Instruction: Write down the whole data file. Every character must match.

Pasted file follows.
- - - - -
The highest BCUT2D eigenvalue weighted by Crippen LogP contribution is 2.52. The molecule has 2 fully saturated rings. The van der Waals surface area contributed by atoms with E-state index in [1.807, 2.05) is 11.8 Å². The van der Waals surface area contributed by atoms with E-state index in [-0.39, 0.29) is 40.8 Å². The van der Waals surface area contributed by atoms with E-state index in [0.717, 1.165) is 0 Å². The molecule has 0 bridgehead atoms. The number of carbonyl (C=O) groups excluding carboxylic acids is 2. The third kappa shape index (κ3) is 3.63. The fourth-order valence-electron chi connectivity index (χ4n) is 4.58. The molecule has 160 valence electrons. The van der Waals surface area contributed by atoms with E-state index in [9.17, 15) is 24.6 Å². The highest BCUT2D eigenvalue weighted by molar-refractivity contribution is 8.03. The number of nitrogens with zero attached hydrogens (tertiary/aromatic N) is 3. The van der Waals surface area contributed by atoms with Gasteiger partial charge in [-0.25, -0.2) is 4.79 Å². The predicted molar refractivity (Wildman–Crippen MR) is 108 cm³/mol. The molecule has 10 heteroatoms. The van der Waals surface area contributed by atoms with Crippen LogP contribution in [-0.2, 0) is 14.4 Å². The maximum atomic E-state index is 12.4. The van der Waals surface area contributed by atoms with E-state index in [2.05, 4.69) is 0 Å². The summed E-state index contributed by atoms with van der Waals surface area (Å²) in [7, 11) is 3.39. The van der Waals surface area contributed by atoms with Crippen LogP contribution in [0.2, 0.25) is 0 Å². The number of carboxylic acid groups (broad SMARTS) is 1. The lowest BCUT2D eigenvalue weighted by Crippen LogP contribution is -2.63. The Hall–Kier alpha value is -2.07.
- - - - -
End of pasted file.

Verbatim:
The highest BCUT2D eigenvalue weighted by Crippen LogP contribution is 2.52. The molecule has 2 fully saturated rings. The van der Waals surface area contributed by atoms with E-state index in [1.807, 2.05) is 11.8 Å². The van der Waals surface area contributed by atoms with E-state index in [-0.39, 0.29) is 40.8 Å². The van der Waals surface area contributed by atoms with E-state index in [0.717, 1.165) is 0 Å². The molecule has 0 bridgehead atoms. The number of carbonyl (C=O) groups excluding carboxylic acids is 2. The third kappa shape index (κ3) is 3.63. The fourth-order valence-electron chi connectivity index (χ4n) is 4.58. The molecule has 160 valence electrons. The van der Waals surface area contributed by atoms with E-state index in [9.17, 15) is 24.6 Å². The highest BCUT2D eigenvalue weighted by molar-refractivity contribution is 8.03. The number of nitrogens with zero attached hydrogens (tertiary/aromatic N) is 3. The van der Waals surface area contributed by atoms with Gasteiger partial charge in [-0.25, -0.2) is 4.79 Å². The predicted molar refractivity (Wildman–Crippen MR) is 108 cm³/mol. The molecule has 10 heteroatoms. The van der Waals surface area contributed by atoms with Crippen LogP contribution in [-0.2, 0) is 14.4 Å². The maximum atomic E-state index is 12.4. The van der Waals surface area contributed by atoms with E-state index in [2.05, 4.69) is 0 Å². The summed E-state index contributed by atoms with van der Waals surface area (Å²) in [7, 11) is 3.39. The van der Waals surface area contributed by atoms with Crippen LogP contribution in [0.2, 0.25) is 0 Å². The number of carboxylic acid groups (broad SMARTS) is 1. The lowest BCUT2D eigenvalue weighted by Crippen LogP contribution is -2.63. The Hall–Kier alpha value is -2.07.